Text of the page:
This post contains references to products from one or more of our advertisers. We may receive compensation when you click on links to those products. For an explanation of our Advertising Policy, visit this page.
International Women’s Day, which falls on March 8 every year, commemorates women’s rights around the world. The date is especially significant for women in aviation: the first woman in the world to earn a pilot’s license, Raymonde de Laroche, received hers on March 8, 1910, from the Fédération Aéronautique Internationale.
“Flying is the best thing women can do!” de Laroche once said. Often credited as the first woman to fly a powered, heavier-than-air craft, de Laroche set a distance record of 201 miles, and broke the women’s altitude record by flying to 15,700 feet in 1919.
In recognition of de Laroche’s contribution to aviation, Paris-Le Bourget Airport (LBG) erected a statue in her honor.
Other “First Females of Flight” include:
- 1921 – Bessie Coleman became the first black woman pilot, earning her license in France
- 1927 – Marga von Etzdorf became the first female professional pilot
- 1928 – Amelia Earhart became the first female aviator to fly solo across the Atlantic
- 1929 – Florence Lowe Barnes became the first female stunt pilot
- 1930 – Anne Morrow Lindbergh became the first US female glider pilot
- 1931 – Katherine Cheung became the first female Chinese pilot
- 1937 – Sabiha Gökçen became the first woman to fly a fighter aircraft in combat
- 1937 – Hanna Reitsch became the first woman to pilot a helicopter
- 1938 – Willa Brown became the first black female US-licensed pilot (She was also the first African-American officer in the US Civil Air Patrol; the first woman in the United States to hold both a pilot’s license and a mechanic’s license; and the first black woman to run for Congress.)
- 1953 – Jacqueline Cochran became the first woman to break the sound barrier
- 1963 – Valentina Tereshkova became the first woman to fly in space
- 1964 – Geraldine “Jerrie” Mock became the first woman to fly solo around the world
- 1993 –Barbara Harmer became the first woman to fly a supersonic airline jet
Amelia Earhart once said, “The woman who can create her own job is the woman who will win fame and fortune.” Yet the gender parity for female pilots in the US has remained stagnant since the 1980s, with women comprising around 5% of all certified commercial or airline pilots in the US as of 2014. The numbers worldwide aren’t much better.
But a number of groups are actively working to improve those statistics. Women of Aviation Worldwide Week raises awareness of opportunities in aviation among girls of all ages, while celebrating the accomplishments of past and present women of aviation.
This week, 108 years after de Laroche’s milestone achievement, a number of airlines employed all-female crews in honor of International Women’s Day.
On Monday, British Airways operated the UK’s biggest all-female flight, with 61 female employees on the ground and in the air working together to bring 201 passengers from London (LHR) to Glasgow (GLA) on Flight BA1484.
“I’m incredibly proud to have been a part of the team on our all-female flight,” said British Airways Captain Julie Levy. “As a mum of two teenage daughters, I think it’s crucial that we grab every opportunity we can to inspire the next generation. There wasn’t any visibility of female pilots when I was growing up, so I think events like this are important to help show the range of different careers that are available to women.”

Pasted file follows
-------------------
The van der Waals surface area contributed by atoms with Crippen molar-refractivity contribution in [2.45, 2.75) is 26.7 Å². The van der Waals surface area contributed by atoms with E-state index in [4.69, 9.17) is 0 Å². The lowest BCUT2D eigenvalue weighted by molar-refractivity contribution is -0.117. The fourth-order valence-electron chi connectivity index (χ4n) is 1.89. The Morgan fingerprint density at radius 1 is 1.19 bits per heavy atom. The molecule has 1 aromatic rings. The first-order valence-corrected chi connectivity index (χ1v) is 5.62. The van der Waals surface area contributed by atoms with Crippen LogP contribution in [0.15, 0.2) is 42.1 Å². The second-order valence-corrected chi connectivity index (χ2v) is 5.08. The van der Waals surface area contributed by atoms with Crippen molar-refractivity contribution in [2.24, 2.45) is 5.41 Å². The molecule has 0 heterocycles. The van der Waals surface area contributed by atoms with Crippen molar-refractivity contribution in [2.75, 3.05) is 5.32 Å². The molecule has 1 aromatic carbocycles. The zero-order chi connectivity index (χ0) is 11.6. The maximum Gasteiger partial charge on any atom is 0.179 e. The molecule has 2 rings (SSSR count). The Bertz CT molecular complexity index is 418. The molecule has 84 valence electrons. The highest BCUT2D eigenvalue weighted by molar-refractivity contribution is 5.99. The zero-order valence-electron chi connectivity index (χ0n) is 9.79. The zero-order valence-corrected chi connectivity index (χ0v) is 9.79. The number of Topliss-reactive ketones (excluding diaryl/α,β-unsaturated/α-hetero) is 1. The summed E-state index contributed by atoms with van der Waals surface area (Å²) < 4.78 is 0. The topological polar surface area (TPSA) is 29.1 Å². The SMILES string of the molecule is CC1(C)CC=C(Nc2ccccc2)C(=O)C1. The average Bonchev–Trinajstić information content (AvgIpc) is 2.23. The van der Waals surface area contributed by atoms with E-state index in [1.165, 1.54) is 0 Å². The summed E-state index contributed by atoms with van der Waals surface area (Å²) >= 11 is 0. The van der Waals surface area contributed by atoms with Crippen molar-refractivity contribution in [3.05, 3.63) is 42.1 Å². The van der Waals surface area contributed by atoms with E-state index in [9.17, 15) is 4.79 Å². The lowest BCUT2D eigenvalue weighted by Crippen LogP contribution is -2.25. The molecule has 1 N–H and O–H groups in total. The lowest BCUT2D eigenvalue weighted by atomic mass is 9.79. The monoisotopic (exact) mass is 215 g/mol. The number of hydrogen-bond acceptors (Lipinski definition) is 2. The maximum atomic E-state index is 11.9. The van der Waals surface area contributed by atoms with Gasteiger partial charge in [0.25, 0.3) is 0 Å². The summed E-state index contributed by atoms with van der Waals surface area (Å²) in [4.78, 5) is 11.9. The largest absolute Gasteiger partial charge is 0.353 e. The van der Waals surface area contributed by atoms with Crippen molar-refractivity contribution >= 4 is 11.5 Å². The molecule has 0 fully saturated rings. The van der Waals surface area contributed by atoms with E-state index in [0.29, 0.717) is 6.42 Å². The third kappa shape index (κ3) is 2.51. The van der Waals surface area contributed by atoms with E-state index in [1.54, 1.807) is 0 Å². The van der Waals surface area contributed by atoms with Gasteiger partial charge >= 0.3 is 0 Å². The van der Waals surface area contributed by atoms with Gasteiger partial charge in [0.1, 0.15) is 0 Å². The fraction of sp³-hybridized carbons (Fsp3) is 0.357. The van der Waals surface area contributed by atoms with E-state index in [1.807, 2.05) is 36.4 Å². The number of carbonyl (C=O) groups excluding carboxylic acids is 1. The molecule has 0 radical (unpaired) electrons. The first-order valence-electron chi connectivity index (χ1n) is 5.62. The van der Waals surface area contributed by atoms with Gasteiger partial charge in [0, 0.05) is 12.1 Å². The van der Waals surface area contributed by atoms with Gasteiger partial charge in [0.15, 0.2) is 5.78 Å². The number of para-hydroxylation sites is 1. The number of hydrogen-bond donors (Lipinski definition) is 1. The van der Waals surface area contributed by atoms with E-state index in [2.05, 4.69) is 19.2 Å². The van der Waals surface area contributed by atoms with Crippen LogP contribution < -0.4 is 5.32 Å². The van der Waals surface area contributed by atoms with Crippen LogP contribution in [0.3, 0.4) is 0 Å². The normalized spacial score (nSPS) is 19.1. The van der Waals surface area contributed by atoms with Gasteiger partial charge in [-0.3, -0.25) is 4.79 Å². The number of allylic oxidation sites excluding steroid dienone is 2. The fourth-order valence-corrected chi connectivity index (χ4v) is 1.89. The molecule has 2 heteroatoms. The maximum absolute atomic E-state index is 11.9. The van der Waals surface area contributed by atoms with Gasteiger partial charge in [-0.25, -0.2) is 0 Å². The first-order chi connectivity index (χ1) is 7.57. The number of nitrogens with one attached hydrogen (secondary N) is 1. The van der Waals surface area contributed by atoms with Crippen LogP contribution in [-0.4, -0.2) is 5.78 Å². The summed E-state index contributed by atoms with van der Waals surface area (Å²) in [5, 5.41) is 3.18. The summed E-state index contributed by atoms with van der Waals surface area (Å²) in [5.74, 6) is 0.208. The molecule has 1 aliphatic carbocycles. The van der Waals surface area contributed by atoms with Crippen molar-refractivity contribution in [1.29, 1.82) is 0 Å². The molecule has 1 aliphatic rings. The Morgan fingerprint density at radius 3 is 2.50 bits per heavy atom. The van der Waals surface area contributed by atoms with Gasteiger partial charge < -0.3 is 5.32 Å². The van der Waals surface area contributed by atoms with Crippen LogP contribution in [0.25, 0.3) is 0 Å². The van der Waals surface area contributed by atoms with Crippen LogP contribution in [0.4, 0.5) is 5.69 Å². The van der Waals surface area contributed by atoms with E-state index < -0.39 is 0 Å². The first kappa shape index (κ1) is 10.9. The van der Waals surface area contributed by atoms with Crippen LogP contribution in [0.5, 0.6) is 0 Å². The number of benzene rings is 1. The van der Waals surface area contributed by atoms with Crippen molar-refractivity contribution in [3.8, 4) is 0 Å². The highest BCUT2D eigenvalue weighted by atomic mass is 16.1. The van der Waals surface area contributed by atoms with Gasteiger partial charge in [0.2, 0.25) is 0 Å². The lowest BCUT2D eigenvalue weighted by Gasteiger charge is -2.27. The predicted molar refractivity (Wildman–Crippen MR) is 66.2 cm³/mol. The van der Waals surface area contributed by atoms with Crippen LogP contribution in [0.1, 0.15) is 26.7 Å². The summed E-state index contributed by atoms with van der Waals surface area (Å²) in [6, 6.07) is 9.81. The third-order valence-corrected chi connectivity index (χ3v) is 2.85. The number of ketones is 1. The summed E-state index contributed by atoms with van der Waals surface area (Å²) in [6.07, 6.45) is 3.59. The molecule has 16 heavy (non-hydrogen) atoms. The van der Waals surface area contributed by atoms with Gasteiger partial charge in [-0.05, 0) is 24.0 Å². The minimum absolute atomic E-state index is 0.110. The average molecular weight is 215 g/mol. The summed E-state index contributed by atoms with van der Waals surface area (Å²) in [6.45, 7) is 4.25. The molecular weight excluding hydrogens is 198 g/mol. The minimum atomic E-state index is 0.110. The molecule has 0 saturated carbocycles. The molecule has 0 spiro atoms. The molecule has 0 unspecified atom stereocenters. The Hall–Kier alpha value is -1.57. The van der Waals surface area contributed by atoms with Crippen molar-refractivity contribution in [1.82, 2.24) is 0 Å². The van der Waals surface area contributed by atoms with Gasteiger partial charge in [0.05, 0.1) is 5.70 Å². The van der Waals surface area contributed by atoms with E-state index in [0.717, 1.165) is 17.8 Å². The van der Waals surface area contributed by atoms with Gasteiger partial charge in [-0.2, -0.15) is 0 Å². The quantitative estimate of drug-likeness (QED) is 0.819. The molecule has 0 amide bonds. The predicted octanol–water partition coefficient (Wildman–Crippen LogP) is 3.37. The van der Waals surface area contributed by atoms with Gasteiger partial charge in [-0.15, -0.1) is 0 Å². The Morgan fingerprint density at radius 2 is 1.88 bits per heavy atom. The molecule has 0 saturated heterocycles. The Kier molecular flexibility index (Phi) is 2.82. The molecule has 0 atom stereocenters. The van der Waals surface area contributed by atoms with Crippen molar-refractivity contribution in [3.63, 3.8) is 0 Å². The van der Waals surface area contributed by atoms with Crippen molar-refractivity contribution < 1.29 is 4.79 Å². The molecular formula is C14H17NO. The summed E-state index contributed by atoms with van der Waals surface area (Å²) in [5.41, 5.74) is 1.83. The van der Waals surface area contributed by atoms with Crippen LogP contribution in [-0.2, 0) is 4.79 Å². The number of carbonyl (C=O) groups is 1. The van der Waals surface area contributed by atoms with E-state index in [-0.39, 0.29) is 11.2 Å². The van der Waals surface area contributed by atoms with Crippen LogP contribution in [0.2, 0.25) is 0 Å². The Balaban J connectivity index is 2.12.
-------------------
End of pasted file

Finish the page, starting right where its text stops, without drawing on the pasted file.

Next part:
Emirates also operated an all-female flight on March 6, which brought together 75 women for the operation.
Low-cost British carrier EasyJet will operate 16 flights with six all-female crews Thursday, and more than 300 of the airline’s flights will be piloted by women.
“Having our female pilots out in force will provide visibility of female pilots, and hopefully inspire some girls and women to take up this rewarding career,” said David Morgan, easyJet’s director of flight operations.
EasyJet has been particularly vocal in support of women in aviation, aiming to double its current proportion of female pilots to 12% over the next two years. The airline plans to partner with organizations promoting STEM (science, technology, engineering, and math) subjects among female students, and will offer a number of scholarships for qualified pilot training each year.
Featured photo by Historica Graphica Collection/Heritage Images/Getty Images
With great travel benefits, 2x points on travel & dining and a 50,000 point sign up bonus, the Chase Sapphire Preferred is a great card for those looking to get into the points and miles game. Here are the top 5 reasons it should be in your wallet, or read our definitive review for more details.
- Earn 50,000 bonus points after you spend $4,000 on purchases in the first 3 months from account opening. That's $625 toward travel when you redeem through Chase Ultimate Rewards®
- Chase Sapphire Preferred® named a 'Best Travel Credit Card' by MONEY® Magazine, 2016-2017
- 2X points on travel and dining at restaurants worldwide & 1 point per dollar spent on all other purchases.
- No foreign transaction fees
- 1:1 point transfer to leading airline and hotel loyalty programs
- Get 25% more value when you redeem for airfare, hotels, car rentals and cruises through Chase Ultimate Rewards. For example, 50,000 points are worth $625 toward travel
- No blackout dates or travel restrictions - as long as there's a seat on the flight, you can book it through Chase Ultimate Rewards